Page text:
While serious analysts may question whether the problem of ICBM vulnerability is more than theoretical, military planners have made the case that, however improbable, what could happen (if everything went perfectly in an unprecedented complex attack) might happen and must be addressed.
For the purpose of this argument, put aside the debate over the doctrine of mutual assured destruction - i.e., that the threat to attack Soviet cities with whatever weapons remain after a first strike is or is not sufficient deterrence. Put aside also the argument that sufficient deterrence exists in the uncertainty that we would launch under attack or reliable warning. If national policy remains that neither of those positions provides a flexible option or sufficient credibility, we are left with an unsolved problem.
We are now facing a solution to ICBM vulnerability that may be inconsistent not only with future arms control treaties but with one of the few permanent treaties we have with the Soviet Union. The consensus of a highly cautious community of nuclear effects analysts appears to be that closely spaced basing (CSB) for MX - also known as ''dense pack'' - is theoretically survivable with a not yet attained but possibly technically achievable ballistic missile defense. Such defense, when details of optimum system size are explored, may require renegotiation or abrogation of the ABM treaty. That treaty limits deployment of antiballistic missile systems to one site and circumscribes launcher missile radar numbers, and to some extent technology.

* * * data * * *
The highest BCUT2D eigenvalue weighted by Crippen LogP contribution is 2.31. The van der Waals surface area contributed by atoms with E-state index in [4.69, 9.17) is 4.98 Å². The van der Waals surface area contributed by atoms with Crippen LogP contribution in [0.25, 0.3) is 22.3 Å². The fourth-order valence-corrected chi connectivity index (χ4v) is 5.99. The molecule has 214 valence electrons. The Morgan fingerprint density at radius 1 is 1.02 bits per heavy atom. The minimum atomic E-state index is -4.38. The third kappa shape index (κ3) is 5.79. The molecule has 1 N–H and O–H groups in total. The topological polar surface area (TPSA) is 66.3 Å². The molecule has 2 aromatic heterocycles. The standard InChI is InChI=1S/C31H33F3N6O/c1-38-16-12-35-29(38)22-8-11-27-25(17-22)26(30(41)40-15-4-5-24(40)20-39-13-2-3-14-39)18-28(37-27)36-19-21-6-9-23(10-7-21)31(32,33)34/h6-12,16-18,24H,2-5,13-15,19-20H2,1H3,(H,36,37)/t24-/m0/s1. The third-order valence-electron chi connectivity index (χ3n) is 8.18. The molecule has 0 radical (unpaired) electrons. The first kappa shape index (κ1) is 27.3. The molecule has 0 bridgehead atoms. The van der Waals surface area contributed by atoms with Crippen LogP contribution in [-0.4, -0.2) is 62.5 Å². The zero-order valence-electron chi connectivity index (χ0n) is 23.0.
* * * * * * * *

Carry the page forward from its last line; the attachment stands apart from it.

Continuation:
Moreover, both the SALT I Interim Agreement and SALT II prohibit the construction of new silos. Although the first has expired and the second was never ratified, the President has announced our willingness to abide by the terms of SALT II, so long as the Soviets do. It may be that possible agreed interpretations would enable the CSB shelter to be treated as something other than a silo, but that is not an apparent interpretation now.
Then, system growth beyond 100 missiles in 100 shelters is anticipated to counter foreseeable Soviet steps to defeat our newly achieved survivability. Some analysts insist that, to be sure of survivability, we must plan for a total system size of 300 in three locations even with ballistic missile defense.
With 10 warheads on each missile adding up to 3,000, this presents a built-in conflict with the President's START proposals, which provide for a total of 5, 000 warheads, with 2,500 on land-based ICBMs. Further technical work might prove a system of such a size unnecessary, but the congressionally imposed deadline for Department of Defense decision by December 1982 prevents continued work to reconcile survivability with past and future arms control.